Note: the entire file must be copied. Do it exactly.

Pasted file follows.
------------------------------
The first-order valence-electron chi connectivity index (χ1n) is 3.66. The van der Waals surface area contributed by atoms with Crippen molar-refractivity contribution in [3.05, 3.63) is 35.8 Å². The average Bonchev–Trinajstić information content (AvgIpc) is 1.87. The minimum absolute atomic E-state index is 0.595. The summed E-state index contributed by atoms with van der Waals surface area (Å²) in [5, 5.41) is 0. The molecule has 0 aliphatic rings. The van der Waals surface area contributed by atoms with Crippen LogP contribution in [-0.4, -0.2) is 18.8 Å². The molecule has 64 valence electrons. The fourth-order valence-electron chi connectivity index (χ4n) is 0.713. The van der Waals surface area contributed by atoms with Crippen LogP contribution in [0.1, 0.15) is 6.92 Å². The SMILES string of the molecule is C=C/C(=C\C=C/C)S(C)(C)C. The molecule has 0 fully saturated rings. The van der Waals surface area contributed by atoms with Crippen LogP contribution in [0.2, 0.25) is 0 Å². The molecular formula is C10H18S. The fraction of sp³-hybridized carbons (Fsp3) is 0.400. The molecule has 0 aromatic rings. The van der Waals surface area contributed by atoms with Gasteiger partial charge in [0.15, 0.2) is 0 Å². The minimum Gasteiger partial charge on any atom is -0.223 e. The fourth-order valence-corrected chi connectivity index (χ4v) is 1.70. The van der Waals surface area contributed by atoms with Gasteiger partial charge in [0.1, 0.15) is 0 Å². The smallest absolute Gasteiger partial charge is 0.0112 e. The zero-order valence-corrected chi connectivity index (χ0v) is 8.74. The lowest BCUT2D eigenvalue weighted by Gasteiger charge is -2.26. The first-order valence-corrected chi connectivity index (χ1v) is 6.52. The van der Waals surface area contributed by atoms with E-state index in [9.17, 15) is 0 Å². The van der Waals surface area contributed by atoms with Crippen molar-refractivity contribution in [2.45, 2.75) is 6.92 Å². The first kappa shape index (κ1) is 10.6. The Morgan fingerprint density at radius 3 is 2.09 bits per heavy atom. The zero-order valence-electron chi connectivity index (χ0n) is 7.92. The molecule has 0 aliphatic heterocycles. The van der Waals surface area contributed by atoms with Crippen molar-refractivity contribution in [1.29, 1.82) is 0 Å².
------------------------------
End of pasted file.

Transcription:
The first-order valence-electron chi connectivity index (χ1n) is 3.66. The van der Waals surface area contributed by atoms with Crippen molar-refractivity contribution in [3.05, 3.63) is 35.8 Å². The average Bonchev–Trinajstić information content (AvgIpc) is 1.87. The minimum absolute atomic E-state index is 0.595. The summed E-state index contributed by atoms with van der Waals surface area (Å²) in [5, 5.41) is 0. The molecule has 0 aliphatic rings. The van der Waals surface area contributed by atoms with Crippen LogP contribution in [-0.4, -0.2) is 18.8 Å². The molecule has 64 valence electrons. The fourth-order valence-electron chi connectivity index (χ4n) is 0.713. The van der Waals surface area contributed by atoms with Crippen LogP contribution in [0.1, 0.15) is 6.92 Å². The SMILES string of the molecule is C=C/C(=C\C=C/C)S(C)(C)C. The molecule has 0 fully saturated rings. The van der Waals surface area contributed by atoms with Crippen LogP contribution in [0.2, 0.25) is 0 Å². The molecular formula is C10H18S. The fraction of sp³-hybridized carbons (Fsp3) is 0.400. The molecule has 0 aromatic rings. The van der Waals surface area contributed by atoms with Gasteiger partial charge in [0.15, 0.2) is 0 Å². The minimum Gasteiger partial charge on any atom is -0.223 e. The fourth-order valence-corrected chi connectivity index (χ4v) is 1.70. The van der Waals surface area contributed by atoms with Gasteiger partial charge in [0.1, 0.15) is 0 Å². The smallest absolute Gasteiger partial charge is 0.0112 e. The zero-order valence-corrected chi connectivity index (χ0v) is 8.74. The lowest BCUT2D eigenvalue weighted by Gasteiger charge is -2.26. The first-order valence-corrected chi connectivity index (χ1v) is 6.52. The van der Waals surface area contributed by atoms with E-state index in [9.17, 15) is 0 Å². The van der Waals surface area contributed by atoms with Crippen molar-refractivity contribution in [2.45, 2.75) is 6.92 Å². The first kappa shape index (κ1) is 10.6. The Morgan fingerprint density at radius 3 is 2.09 bits per heavy atom. The zero-order valence-electron chi connectivity index (χ0n) is 7.92. The molecule has 0 aliphatic heterocycles. The van der Waals surface area contributed by atoms with Crippen molar-refractivity contribution in [1.29, 1.82) is 0 Å².